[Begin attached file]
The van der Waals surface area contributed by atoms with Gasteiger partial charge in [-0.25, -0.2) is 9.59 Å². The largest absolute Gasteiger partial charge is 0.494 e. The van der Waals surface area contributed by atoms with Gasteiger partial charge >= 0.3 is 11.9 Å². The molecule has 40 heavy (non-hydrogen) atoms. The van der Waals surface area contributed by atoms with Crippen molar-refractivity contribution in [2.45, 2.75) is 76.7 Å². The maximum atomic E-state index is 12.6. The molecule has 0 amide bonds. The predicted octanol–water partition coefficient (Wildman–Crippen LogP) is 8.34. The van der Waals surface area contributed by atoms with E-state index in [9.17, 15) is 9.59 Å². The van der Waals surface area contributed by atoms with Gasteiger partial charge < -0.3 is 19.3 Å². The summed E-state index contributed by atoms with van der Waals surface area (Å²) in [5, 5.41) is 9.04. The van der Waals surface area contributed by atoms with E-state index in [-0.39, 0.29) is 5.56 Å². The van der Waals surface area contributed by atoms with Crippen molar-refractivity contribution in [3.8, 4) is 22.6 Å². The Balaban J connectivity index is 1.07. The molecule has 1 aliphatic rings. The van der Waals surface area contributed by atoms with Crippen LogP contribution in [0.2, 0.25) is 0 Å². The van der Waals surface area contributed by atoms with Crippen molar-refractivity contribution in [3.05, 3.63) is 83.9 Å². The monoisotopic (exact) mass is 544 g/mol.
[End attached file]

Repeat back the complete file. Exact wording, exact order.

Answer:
The van der Waals surface area contributed by atoms with Gasteiger partial charge in [-0.25, -0.2) is 9.59 Å². The largest absolute Gasteiger partial charge is 0.494 e. The van der Waals surface area contributed by atoms with Gasteiger partial charge >= 0.3 is 11.9 Å². The molecule has 40 heavy (non-hydrogen) atoms. The van der Waals surface area contributed by atoms with Crippen molar-refractivity contribution in [2.45, 2.75) is 76.7 Å². The maximum atomic E-state index is 12.6. The molecule has 0 amide bonds. The predicted octanol–water partition coefficient (Wildman–Crippen LogP) is 8.34. The van der Waals surface area contributed by atoms with E-state index in [9.17, 15) is 9.59 Å². The van der Waals surface area contributed by atoms with Gasteiger partial charge < -0.3 is 19.3 Å². The summed E-state index contributed by atoms with van der Waals surface area (Å²) in [5, 5.41) is 9.04. The van der Waals surface area contributed by atoms with E-state index in [-0.39, 0.29) is 5.56 Å². The van der Waals surface area contributed by atoms with Crippen molar-refractivity contribution in [3.8, 4) is 22.6 Å². The Balaban J connectivity index is 1.07. The molecule has 1 aliphatic rings. The van der Waals surface area contributed by atoms with Crippen LogP contribution in [0.2, 0.25) is 0 Å². The van der Waals surface area contributed by atoms with Crippen molar-refractivity contribution in [3.05, 3.63) is 83.9 Å². The monoisotopic (exact) mass is 544 g/mol.